An assortment of October theatre news

Full casting has been announced for Queen’s Theatre Hornchurch’s upcoming production of Misfits, an innovative new hybrid of live theatre and digital content, playing 12-22 November 2020. Bookers will purchase a ticket which will allow them the choice of watching the show be performed live onstage in front of a socially
distanced audience or streamed to their homes, right up until the day of the show.

Misfits intertwines four inspirational tales of Essex resilience to make an unmissable world premiere by four of the region’s most exciting playwrights: Anne Odeke, Guleraana Mir, Kenny Emson and Sadie Hasler and will be co-directed by QTH Artistic Director Douglas Rintoul and Emma Baggott. The cast is Anne Odeke, who is also writing part of the piece, Gemma Salter, Mona Goodwin and Thomas Coombes. Continue reading “An assortment of October theatre news”

Review: Hello Harry! A Celebration of 40 Years at Stage Door

Just a quickie for the infusion of pure joy that was Hello Harry! A Celebration of 40 Years at Stage Door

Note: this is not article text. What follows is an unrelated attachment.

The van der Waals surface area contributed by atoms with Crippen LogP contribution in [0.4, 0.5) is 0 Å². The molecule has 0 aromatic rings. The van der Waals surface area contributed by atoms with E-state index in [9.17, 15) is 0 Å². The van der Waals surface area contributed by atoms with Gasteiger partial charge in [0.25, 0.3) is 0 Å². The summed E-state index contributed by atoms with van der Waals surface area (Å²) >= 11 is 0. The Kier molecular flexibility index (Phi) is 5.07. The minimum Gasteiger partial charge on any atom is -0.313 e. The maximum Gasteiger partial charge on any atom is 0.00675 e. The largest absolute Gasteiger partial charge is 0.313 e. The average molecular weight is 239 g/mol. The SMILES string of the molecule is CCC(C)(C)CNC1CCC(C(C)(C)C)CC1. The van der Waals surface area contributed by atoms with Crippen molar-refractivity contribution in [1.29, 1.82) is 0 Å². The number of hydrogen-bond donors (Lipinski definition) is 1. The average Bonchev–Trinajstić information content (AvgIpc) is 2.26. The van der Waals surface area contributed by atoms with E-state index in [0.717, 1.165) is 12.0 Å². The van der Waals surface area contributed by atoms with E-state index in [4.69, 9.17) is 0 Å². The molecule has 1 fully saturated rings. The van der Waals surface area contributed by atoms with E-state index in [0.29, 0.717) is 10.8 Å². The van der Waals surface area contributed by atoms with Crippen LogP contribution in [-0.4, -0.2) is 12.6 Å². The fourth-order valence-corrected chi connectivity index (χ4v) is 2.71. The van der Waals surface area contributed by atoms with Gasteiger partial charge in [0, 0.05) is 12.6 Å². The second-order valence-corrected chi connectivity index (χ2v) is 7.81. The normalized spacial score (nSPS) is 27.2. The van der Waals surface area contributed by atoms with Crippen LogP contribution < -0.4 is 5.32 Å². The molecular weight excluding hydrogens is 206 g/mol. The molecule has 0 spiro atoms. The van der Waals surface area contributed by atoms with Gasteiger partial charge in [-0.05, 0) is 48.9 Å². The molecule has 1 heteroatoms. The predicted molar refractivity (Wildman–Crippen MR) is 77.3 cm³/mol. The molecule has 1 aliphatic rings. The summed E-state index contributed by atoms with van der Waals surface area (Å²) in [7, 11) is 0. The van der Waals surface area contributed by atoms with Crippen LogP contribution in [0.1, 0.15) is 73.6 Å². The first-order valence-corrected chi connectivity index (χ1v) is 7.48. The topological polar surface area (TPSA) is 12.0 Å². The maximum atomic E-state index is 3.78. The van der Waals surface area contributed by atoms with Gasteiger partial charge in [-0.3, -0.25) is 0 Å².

Amid the constant shower of shit that passes for news about theatre at the moment, this online concert to celebrate the incredible 40 year career of Harry Gabriel, the Shaftesbury Theatre’s Stage Door Keeper, was an absolute ray of sunshine.

Put together by Giles Terera, the guest list was truly astonishing, featuring a veritable who’s who of the theatre world, all connected one way or another with Harry through the 40 years of shows he has seen pass through the Shaftesbury Theatre. Continue reading “Review: Hello Harry! A Celebration of 40 Years at Stage Door”

CD Review: The Bodyguard – The Musical (World Premiere Cast Recording)


“Tell me what does it mean?” 
One of the more surprising recent returnees to the West End was The Bodyguard – The Musical – having played out about a year and a half at the Adelphi and then launching a subsequent UK tour, our appetite seemed sated. But where there’s an empty theatre, there’s a commercial hit to be planted therein and it arrived back in the capital at the Dominion, with Beverley Knight heading up the cast and it’s a cracker.